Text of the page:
West Africa’s out-of-control Ebola outbreak continues to show no sign of slowing. In just three days’ time, according to the latest World Health Organization data, 84 new deaths were reported; the official death toll across Guinea, Liberia, Nigeria and Sierra Leone has surpassed 1,200.
Containing the outbreak continues to be a serious challenge. Preventing its spread largely depends on keeping infected patients isolated and stemming the tide of fear and misinformation keeping patients from seeking care and those at risk from doing what’s needed to protect themselves.
Enter Samuel “Shadow” Morgan and Edwin “D-12″ Tweh, two Liberia-based musicians who, NPR reports, recorded a song about the disease to help convince people to take it seriously. The track, ”Ebola in Town,” appears to be a hit:
That night, Shadow uploaded the song to the Internet and started sharing it with friends and DJs. The very next day he heard the song playing all around the streets of Monrovia and on people’s cell phones. Within three days it was all over the country and had inspired an original dance where dancers mimic kissing and hugging from a distance — a way to keep safe from infection in a country where people love to embrace when they meet.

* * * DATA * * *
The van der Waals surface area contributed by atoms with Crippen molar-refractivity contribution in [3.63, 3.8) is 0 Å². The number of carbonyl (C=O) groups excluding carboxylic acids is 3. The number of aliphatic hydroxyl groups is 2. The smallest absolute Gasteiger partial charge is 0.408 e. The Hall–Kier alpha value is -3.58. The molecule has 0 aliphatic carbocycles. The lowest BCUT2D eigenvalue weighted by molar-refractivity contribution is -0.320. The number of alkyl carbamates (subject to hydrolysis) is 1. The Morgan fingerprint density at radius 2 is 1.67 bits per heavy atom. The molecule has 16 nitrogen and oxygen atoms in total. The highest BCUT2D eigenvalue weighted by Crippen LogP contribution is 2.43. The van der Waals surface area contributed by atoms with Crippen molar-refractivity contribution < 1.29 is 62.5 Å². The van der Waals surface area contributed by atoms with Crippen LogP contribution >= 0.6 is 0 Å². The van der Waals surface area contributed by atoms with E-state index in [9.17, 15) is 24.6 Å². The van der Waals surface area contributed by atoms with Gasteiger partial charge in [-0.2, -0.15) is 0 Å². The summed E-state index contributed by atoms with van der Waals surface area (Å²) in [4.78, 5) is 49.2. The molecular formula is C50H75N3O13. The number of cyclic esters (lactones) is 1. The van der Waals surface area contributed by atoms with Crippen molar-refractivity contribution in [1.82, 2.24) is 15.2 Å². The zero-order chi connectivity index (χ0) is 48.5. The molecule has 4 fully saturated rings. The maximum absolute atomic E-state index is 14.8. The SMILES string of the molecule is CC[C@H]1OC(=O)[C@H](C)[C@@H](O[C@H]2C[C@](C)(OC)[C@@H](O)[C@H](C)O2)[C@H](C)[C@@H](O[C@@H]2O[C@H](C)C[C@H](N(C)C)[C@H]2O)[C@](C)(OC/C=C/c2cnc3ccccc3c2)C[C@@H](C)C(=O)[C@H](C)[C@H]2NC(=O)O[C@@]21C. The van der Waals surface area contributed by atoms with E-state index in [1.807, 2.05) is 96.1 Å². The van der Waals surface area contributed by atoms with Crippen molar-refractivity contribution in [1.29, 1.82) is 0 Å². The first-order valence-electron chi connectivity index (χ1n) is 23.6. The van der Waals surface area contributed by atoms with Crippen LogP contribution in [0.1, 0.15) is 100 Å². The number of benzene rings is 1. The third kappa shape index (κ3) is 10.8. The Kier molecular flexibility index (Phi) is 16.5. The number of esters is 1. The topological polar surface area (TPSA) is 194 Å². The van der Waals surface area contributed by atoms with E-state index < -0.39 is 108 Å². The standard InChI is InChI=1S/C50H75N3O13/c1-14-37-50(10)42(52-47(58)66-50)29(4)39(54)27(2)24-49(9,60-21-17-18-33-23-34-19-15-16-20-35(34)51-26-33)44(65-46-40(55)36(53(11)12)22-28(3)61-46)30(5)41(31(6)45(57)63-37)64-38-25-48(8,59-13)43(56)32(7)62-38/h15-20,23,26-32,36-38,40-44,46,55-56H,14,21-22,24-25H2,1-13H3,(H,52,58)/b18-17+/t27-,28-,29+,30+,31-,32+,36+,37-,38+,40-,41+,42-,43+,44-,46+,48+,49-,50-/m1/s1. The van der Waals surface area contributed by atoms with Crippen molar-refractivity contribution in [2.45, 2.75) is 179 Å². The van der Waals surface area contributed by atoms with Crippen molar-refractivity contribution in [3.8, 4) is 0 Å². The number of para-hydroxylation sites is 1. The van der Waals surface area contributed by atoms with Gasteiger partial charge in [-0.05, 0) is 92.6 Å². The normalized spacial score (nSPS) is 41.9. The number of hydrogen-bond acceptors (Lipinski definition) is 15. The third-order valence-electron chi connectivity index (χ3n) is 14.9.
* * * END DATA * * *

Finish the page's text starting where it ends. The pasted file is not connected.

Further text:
…Both men say that it was not until they arrived in the U.S. and started watching the news that they fully realized the extent of the Ebola outbreak. Back home, they say, there hadn’t been much coverage. Both the health ministry and the government were slow to get the word out.
The lyrics, where they lack in specificity (“No eating something”), nonetheless get some important messages across:
Ebola in town
Don’t touch your friend!
No eating something
NPR calls it “infectious”: